https://twitter.com/OfficialSting/status/1121033350607720448 “I’m thrilled to announce that my brand-new Las Vegas residency ‘Sting: My Songs’ will be opening at the legendary Caesars Colosseum in May of 2020!” the musician saidJennifer VelezGRAMMYs Apr 24, 2019 – 11:48 am GRAMMY-winning singer and musician Sting has announced that he is headed to sin city for his own residency.Sting will launch his Las Vegas stay at the Colosseum at Caesars Palace in May 2020. The show, titled “Sting: My Songs,” will be a 16-night run, but it may add additional nights if ticket sales are high, Rolling Stone reports. Currently, the show has dates set May 2020 through early Sept. Twitter Sting Announces Las Vegas Residency At Caesars Palace News Email “I’m thrilled to announce that my brand new Las Vegas residency ‘Sting: My Songs’ will be opening at the legendary Caesars Colosseum in May of 2020!” Sting tweeted. The Las Vegas residency has gone through a kind of transformation that has made room for major names in music, more recently including Cardi B, Drake and Lady Gaga, among others. Tickets for the shows go on sale May 3 at 10 a.m. PT. For more information, visit Sting’s website. Viva Las Vegas: Why Sin City Residencies No Longer Signify A Long Farewell Facebook Sting Announces Las Vegas Residency sting-announces-las-vegas-residency-caesars-palace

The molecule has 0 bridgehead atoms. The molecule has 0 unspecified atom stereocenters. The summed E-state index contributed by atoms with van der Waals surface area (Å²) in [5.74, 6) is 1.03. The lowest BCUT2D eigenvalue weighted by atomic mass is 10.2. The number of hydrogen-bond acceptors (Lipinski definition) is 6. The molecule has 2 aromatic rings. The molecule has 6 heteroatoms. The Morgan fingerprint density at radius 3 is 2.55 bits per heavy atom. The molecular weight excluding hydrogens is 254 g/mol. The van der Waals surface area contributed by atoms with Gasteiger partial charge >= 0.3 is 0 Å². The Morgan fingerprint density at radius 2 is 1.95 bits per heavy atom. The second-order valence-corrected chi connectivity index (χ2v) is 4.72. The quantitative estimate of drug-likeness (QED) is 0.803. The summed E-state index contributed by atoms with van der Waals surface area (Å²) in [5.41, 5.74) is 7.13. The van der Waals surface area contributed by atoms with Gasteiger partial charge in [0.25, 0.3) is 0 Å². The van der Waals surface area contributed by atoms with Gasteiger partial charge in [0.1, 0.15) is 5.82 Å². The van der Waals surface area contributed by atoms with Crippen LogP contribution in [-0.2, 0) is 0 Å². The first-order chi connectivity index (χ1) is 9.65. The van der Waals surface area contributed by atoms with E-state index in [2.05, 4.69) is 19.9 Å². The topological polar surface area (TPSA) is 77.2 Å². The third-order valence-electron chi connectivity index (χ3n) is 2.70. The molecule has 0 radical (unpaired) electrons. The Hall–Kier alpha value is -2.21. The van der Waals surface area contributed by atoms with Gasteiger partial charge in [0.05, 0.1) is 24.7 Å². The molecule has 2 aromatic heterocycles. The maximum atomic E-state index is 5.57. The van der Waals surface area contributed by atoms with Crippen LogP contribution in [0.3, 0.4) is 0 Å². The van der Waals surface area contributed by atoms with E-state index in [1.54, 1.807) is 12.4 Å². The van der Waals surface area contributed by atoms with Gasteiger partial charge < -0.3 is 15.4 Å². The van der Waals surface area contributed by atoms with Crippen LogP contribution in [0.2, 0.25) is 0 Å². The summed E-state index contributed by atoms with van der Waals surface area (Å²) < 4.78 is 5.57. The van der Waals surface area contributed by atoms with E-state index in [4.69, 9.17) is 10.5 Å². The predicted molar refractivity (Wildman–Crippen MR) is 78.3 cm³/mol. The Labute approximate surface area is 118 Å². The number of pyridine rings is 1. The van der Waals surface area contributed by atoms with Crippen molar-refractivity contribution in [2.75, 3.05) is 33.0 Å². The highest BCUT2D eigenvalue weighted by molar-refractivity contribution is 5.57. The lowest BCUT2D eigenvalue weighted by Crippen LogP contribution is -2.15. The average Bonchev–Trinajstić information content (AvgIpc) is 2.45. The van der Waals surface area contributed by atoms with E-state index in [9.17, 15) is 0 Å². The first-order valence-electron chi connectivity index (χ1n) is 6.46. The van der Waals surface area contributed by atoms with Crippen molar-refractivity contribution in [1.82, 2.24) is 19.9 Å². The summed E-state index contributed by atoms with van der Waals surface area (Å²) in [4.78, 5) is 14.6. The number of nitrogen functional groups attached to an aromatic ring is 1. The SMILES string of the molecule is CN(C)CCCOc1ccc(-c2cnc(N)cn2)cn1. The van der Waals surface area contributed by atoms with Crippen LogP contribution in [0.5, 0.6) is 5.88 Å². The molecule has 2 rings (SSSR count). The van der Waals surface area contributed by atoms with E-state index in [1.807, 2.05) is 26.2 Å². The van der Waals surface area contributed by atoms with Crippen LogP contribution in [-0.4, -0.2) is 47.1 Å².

8:24 Close up with the Galaxy Fold screen, notch and hinge P30 Pro and Galaxy S10 cameras compared Share your voice 5G speeds could happen; a two-tiered approach is bestPhones with 5G support are inevitable, and Samsung clearly wants to get ahead. Making the Galaxy Note 10 a 5G phone make sense. Even better would be if there are both 4G and 5G options, as with the poor Galaxy Fold. The 4G version would help keep costs in check for Note fans who aren’t ready to be 5G guinea pigs as those networks find their feet. There are several other reasons why being the earliest 5G adopter isn’t a great idea, one of which is that today’s 5G chip inside the phone, which takes up space and locks the phone to a single network. Qualcomm, which makes the 5G chip as well as the Snapdragon 855 processor inside the Galaxy phones, is launching an upgrade later this year that will make 5G phones sleeker and also able to cruise multiple carrier networks. It’s possible the Note 10 will be the first phone to use it. 37 Samsung is well aware of the competition and has been said to be working on its own take, however, it’s unclear how much of a patch this will be versus a complete solution that can generate similar results as Huawei and Google, if not better. The Note 10, which has traditionally been Samsung’s pinnacle release before Back to School and holiday shopping kicks in, would be an appropriate, launch pad, if not a belated one. And how about boosted video quality? Let’s dish some of that up, too.Read: Could the Note 10’s camera really flip up?Let’s not forget about camera zoomHuawei’s P30 Pro also earn top marks for their incredible zoom ranges: 5x optical zoom and 10x hybrid zoom. The results are incredible. The Galaxy S10 Plus, meanwhile, has a 2x telephoto lens, which is certainly convenient. Photos are “good,” but you’re not getting the same astounding quality as Huawei’s upper crust lens with “periscope” zoomOther phones, like the Oppo Reno 10, are getting in on the act with 10x hybrid “lossless” zoom. If Samsung doesn’t pump the gas, it’ll get left in the dust. Angela Lang/CNET An accurate in-screen fingerprint sensorThe ultrasonic in-screen fingerprint reader on the Galaxy S10 and S10 Plus is, in theory, a wonderful application of ultrasonic technology (think ultrasounds) to securely unlock your phone and authenticate mobile payments. In practice, it’s a little slow and largely inaccurate, requiring multiple attempts to unlock the phone. It also doesn’t work as well as promised if you’ve got wet or greasy fingertips. And one of the biggest security claims, that you can’t trick it with a fake fingerprint, has just been challenged by someone claiming they have.The Note 10 is another chance to tweak the software, or work with Qualcomm, which supplies the ultrasonic tech, on some other fix. We tested Verizon’s new 5G network Now playing: Watch this: 5G Google Huawei LG Microsoft Samsung Verizon In a reversal nobody expected in February when Samsung announced its first-ever foldable phone, it could be the rumored Note 10 and not the Galaxy Fold that becomes the highlight of Samsung’s six Galaxy phones for 2019. After Samsung delayed the Fold after five early review units malfunctioned, the Fold is no longer the brightest star in Samsung’s galaxy. The Note is usually the height of Samsung’s smartphone efforts, but 2019 was supposed to be different, with the Note 10 taking a backseat to the $1,980 Fold as this year’s splurge device. But with the Galaxy Fold undergoing scrutiny as Samsung gets to the bottom of issues that affected at least five review units, it’s the Note 10 that could put Samsung back on the right track amidst a flurry of phone releases.You might ask where the Galaxy S10 5G falls into all of this. The 5G version of Samsung’s Galaxy S10 Plus arrives on Verizon May 16 for $1,300 before heading to other carriers. It’s already made headlines with one battery issue in South Korea.Yet, I don’t see it as major Note 10 competition. Expensive, it doesn’t have a stylus and will only be as fast as the 5G network it’s riding on. The other “extras” — a larger screen and battery, and depth sensing cameras on the front and back — don’t do much yet to justify the price. Note fans, however, have long been cited as Samsung as being the most loyal, the power users who crave maximal storage space and flexibility through the S Pen.Read: The Galaxy Fold needs an S Pen. Here’s why it can’t have one 5:41 Now playing: Watch this: Mentioned Above Samsung Galaxy S10 Plus (128GB, prism black) How To • How to take badass car photos with your Galaxy S10 Plus While the Galaxy Note 10 lacks the Fold’s sex appeal, it should have everything the S10 5G has and more — including plenty of competition from Apple’s next iPhone and phones like the OnePlus 7 Pro. Here’s how Samsung can make the Note 10 a winner.Read: Samsung’s best way out of the Galaxy Fold mess: Suck up to buyersFix the screen ‘eyeball’ notch If wallpapers of robots and basketball players don’t make you chuckle, you might be ready to see Samsung experiment with a different design for that front-facing camera. On the S10 phones, the selfie camera takes the form of a circular cutout shifted to the right side of the screen, or a horizontal oval, in the case of the Galaxy S10 Plus.While it won’t get in the way most of the time, it is noticeable when the screen is white. Notch cutouts and cameras that pop up are other solutions, but they’ve also got their share of critics and proponents.Embrace the one-eyed camera. Angela Lang/CNET Still, the Infinity-O display that offsets this hole-punch design isn’t universally loved, which gives Samsung a chance to try again.Read: What the Galaxy Fold’s screen crease, notch and air gap are really like to use Deliver secure 3D face unlockSamsung’s secure iris scanner predated the iPhone’s Face ID, but now that Samsung’s removed it from Galaxy phones, you have the in-screen fingerprint reader as your only biometric…and after months with the Galaxy S10 Plus, it’s more miss than hit for me. We know that Samsung is at least flirting with the idea of a 3D face unlock secure enough for securing mobile payments, because it gave the Galaxy S10 5G a 3D sensor on the front and back. What’s it for? Not face unlock, at least not yet. Samsung said it’s there for AR purposes and maybe some improved depth photography, as with the new Huawei P30 Pro, which has a time-of-flight sensor (TOF) on the back.Samsung took the iris scanner out of the S10 phones. Andrew Hoyle/CNET Rumor has it that Android Q could fold in this technology — after a month with Android Q, we haven’t seen this yet, but it’s typical for Google to hold back some surprises until the final launch in fall. If that happens, the Galaxy Note 10 would be perfectly positioned to be Samsung’s first phone to incorporate secure face-scanning software baked in. Remember that Android’s default face unlock is there for convenience, but isn’t secure enough for mobile payments.We need a real standalone night mode cameraThe main camera is Samsung’s Galaxy phones uses a dual-aperture lens that automatically changes apertures to let in more light when it detects you’re in a darker environment. In my experience, which dates back a year to the Galaxy S9, results are ok, but the clarity and details produced by the Pixel 3 and Huawei’s P30 Pro are in another league entirely.Samsung said there’s a Bright Night Shot mode in the Galaxy S10 Plus, but it kicks in automatically. That’s not a bad thing on its own, but it means you can’t control when you get those dramatically bright night shots. It also means that Samsung isn’t using the same approach to capture and process those shots, which requires up to five seconds. Sprint $999 Why the Galaxy S10’s ultrasonic fingerprint reader matters News • Samsung Galaxy S10 Plus to be used to film entire Tonight Show episode See It CNET may get a commission from retail offers. Tags 60 Photos Phones What about a foldable design with S Pen support?I can speculate with absolute certainty that the Galaxy Note 10 won’t be a foldable phone like the Galaxy Fold. But it’s worth thinking about how the S Pen, Samsung’s digital stylus, could work with a foldable screen. Especially since that feels like a foregone conclusion for a future Samsung device. What if your Note 10 did this? CNET On the one hand you have the Note, whose S Pen takes advantage of a large screen by allowing for navigation, writing and drawing. On the other, the foldable design opens up the largest screens on a cellular device.The nature of the foldable screen as an expansive surface with Android support for up to three active windows at a time, makes it a fertile ground for a digital pen.Whether a future foldable Note would be called the Galaxy Fold Note or simply a Galaxy Fold with S Pen support, it could provide extra utility along the lines of Apple Pencil support for the iPad Pro and the Microsoft Surface pen. An S Pen on a foldable Note would also differentiate it from other foldable phones such as the Huawei Mate X or a future foldable iPhone.What’s on your Galaxy Note 10 wish list?Originally published April 8. Update, May 2: Adds new commentary. Abt Electronics See It Samsung Galaxy S10 Plus Now playing: Watch this: $833 Best Buy $999 2:48 See it Comments $999 See It Review • Galaxy S10 Plus braces for Galaxy Note 10 impact